Eye For Film >> Movies >> Marie Antoinette (2006) Film Review
Reviewed by: Jennie Kermode
Passionate, sensitive and misunderstood or an expensive waste of time - the same controversy which once surrounded the young Queen of France has now attached itself to Sophia Coppola's film. Relying on the viewer's existing familiarity with her story, Coppola has taken a big gamble, addressing a naturally vivid and dramatic subject through the medium of cautious touches and small glances. Hers is a film in which the audience are made to feel like eavesdroppers catching whispered court gossip. It relies entirely on its lead performance for an anchor. Fortunately, Kirsten Dunst is on stunning form. Though not everyone will be willing to play along, those who do will consider this a masterpiece.
Based on the book by noted historian and feminist Lady Antonia Fraser, Marie Antoinette follows the life of the young Austrian princess from the point at which she leaves her home to marry the Dauphin to the point at which both she and her husband must acknowledge that the revolution has come. Any exploration of events thereafter would be gratuitous, the emotional journey already complete.
The focus of the narrative is on its heroine's isolation, her difficulty in adjusting to her strange new circumstances, her despair at her husband's lack of sexual interest (she must produce an heir or risk losing everything), her struggle to deal with her own passions and the impossible distance which exists between her life and that of the common people.
Her sex life has been sanitised to an extent, possibly to avoid still pertinent prejudice damaging audience sympathy, but strong visual imagery and Dunst's smouldering performance make it clear that her adulterous activities were more than just casual flings. Even at her most restrained she creates a sense of passion and power scarcely kept under control. As the staid, naif Louis, Jason Schwartzman is the perfect foil, his awkwardness gradually giving way to a deep-seated affection which reveals the complexity of the man behind the sun king's image. When the real Louis was locked in the Bastille, the philosopher Thomas Paine pleaded for his life with the words "kill the King, but spare the man". He could not have had a better advocate than Coppola at his side.
With its genuine Versailles locations and sumptuous costuming, Marie Antoinette is a feast for the eyes. Dunst looks ravishing in the title role. The sets are perfect, brilliantly detailed, with marvellous design work in food, jewellery, fans, wigs and shoes. Omnipresent anachronistic champagne glasses recall a popular myth about the wayward queen; her "Let them eat cake" line is mercifully well handled, acknowledging its falsity if not the reason behind it.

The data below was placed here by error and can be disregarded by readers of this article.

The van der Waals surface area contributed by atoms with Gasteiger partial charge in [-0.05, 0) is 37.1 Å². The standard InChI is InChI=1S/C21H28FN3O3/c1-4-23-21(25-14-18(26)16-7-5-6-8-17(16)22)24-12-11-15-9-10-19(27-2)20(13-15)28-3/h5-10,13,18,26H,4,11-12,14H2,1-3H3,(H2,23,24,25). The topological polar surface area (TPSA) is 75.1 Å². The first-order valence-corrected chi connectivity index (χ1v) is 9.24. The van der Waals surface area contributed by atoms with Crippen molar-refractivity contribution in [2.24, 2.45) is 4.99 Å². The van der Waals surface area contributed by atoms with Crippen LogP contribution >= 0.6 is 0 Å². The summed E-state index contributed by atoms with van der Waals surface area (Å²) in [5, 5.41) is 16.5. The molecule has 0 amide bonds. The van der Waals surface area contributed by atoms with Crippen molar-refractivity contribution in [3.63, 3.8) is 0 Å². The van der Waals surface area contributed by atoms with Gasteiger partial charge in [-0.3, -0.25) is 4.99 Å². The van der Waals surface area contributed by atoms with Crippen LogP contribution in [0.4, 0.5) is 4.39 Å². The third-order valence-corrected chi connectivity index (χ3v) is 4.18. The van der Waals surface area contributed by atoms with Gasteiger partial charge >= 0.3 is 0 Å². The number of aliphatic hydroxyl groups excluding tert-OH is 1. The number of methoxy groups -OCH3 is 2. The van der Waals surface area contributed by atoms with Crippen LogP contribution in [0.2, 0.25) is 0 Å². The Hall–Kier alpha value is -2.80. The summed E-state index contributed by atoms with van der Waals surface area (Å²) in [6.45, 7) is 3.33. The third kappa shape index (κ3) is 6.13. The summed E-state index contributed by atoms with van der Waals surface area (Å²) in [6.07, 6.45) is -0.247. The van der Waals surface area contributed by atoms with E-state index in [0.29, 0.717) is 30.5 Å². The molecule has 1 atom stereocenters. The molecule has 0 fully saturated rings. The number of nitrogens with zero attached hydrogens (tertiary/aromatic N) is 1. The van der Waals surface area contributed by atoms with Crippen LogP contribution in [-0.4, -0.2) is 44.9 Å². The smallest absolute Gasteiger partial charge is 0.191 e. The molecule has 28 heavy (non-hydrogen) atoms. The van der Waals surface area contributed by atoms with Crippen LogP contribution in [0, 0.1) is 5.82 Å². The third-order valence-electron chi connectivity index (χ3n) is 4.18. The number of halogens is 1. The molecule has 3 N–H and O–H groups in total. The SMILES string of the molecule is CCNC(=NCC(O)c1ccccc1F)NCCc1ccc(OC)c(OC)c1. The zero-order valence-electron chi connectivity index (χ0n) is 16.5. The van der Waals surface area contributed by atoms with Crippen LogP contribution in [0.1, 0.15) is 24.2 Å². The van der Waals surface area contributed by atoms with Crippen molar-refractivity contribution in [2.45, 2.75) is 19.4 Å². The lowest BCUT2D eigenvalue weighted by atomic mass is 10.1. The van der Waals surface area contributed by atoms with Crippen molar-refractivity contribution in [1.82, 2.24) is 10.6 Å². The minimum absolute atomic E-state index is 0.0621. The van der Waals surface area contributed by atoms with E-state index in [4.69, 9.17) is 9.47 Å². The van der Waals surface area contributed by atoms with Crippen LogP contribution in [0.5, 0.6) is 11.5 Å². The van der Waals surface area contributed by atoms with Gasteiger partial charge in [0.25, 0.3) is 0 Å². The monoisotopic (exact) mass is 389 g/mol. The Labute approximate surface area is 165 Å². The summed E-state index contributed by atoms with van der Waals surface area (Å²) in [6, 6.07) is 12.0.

The supporting cast are all solid; Steve Coogan may be playing Steve Coogan, as usual, but the role he's been given means it doesn't really matter. But one of the most remarkable things about this film is the delicate political balance it strikes. It's impossible to watch this and not feel distressed by the thought of the young queen's ultimate fate, yet it's equally possible to understand how public resentment was occasioned. Making friends by finding a weaker figure at court to bully, playing games in her quaint little toy village whilst the real peasants starved, Marie Antoinette is not all sweetness and light - at the very least she might be held responsible for her failure to take a real interest in the people for whom she was responsible, or, indeed, in anyone beyond her immediate circle. By failing to make excuses for her in this regard, the film makes her all the more compelling, giving her a certain rawness despite her immaculate appearance.
The relationship which Coppola and Dunst built up whilst filming The Virgin Suicides pays off, as they seem to understand each other intimately, the one speaking directly through the other. Maybe it's not quite what audiences expected, but Marie Antoinette is a remarkable film, vast in scope, yet unfailing human.Reviewed on: 19 Oct 2006